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Millennials and the Modern Worker: What are Companies Doing to Adapt?


This year, like all years before it, the workforce shifted a little more towards modernity in practice and expectation. Another generation of baby boomers and GenX-ers retired, taking with them dusty desk objects and antiquated work schedules, while eager Millennials and Generation Zs arrived to fill their place, smartphones in tow. 

Millennials now make up the largest generation of workers in the labor force, and are expected to make up over 50% of the U.S. workforce by next year. This group of young people has access to more resources and career options than


any group before, giving them more flexibility with how they spend their working hours and with whom they choose to work. Also, like the technology they grew up around, this new workface is fast moving and always looking for ways to improve. This can make it challenging for companies to pin down young talent before they move on to new and sometimes better opportunities. The modern workforce is rapidly morphing into a highly efficient and versatile technological powerhouse, now allowing employers to expect more from their worker – but only so long as they meet the employees’ discerning work standards.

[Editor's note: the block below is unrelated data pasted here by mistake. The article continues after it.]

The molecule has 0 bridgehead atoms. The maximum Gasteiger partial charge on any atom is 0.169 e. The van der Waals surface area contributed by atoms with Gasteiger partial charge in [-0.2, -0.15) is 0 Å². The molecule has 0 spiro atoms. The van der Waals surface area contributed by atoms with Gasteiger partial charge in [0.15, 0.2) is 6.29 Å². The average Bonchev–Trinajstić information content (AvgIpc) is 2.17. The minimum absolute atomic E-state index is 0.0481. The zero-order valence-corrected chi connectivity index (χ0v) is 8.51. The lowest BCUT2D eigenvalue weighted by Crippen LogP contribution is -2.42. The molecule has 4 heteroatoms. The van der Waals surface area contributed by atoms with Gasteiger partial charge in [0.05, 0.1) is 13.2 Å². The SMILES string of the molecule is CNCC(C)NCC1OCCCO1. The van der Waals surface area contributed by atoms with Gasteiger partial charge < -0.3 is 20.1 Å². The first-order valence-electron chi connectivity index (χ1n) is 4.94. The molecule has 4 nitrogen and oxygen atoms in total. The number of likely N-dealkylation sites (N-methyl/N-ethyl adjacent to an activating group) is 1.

One of the most important ways for companies to adapt to the modern workforce is to digitalize. Digitalization is proving to be necessary to keep up with worker trends - in 2011, a study in France found that the internet eliminated 500,000 jobs in the past 15 years, but created 1.2 million more.  That’s 2.4 additional jobs for every one position lost. Digitalizing on the highest level is also one of the biggest favors companies can do for themselves. It has been shown that organizations with the most advanced and efficient technology in their fields also have some of the highest productivity margins and revenue growth compared to other, less digitized competitors.

A company’s technological literacy is no joke to millennials. The success earned by companies with the best technology eventually trickles down to their workers, who see double the wage growth as other workers at more outdated organizations. Companies who upgrade their infrastructure are also able to tap the full potential of millennials, who have an abundance of technological skills to offer, having learned to type before they became acquainted with cursive writing (if at all). 


Opportunities and Perks

One of the best uses of a digitalized workplace is to invest in employees. Educational opportunities are vital to a company if they want to keep the top talent in their company directory.  As mentioned in our previous blog, workers now have more control than ever over their own skill advancement through online learning platforms. Chances are, if their employers aren’t offering professional growth or advancement opportunities, employees are taking matters into their own hands by completing courses that qualify them for higher paying positions at more tech-savvy companies.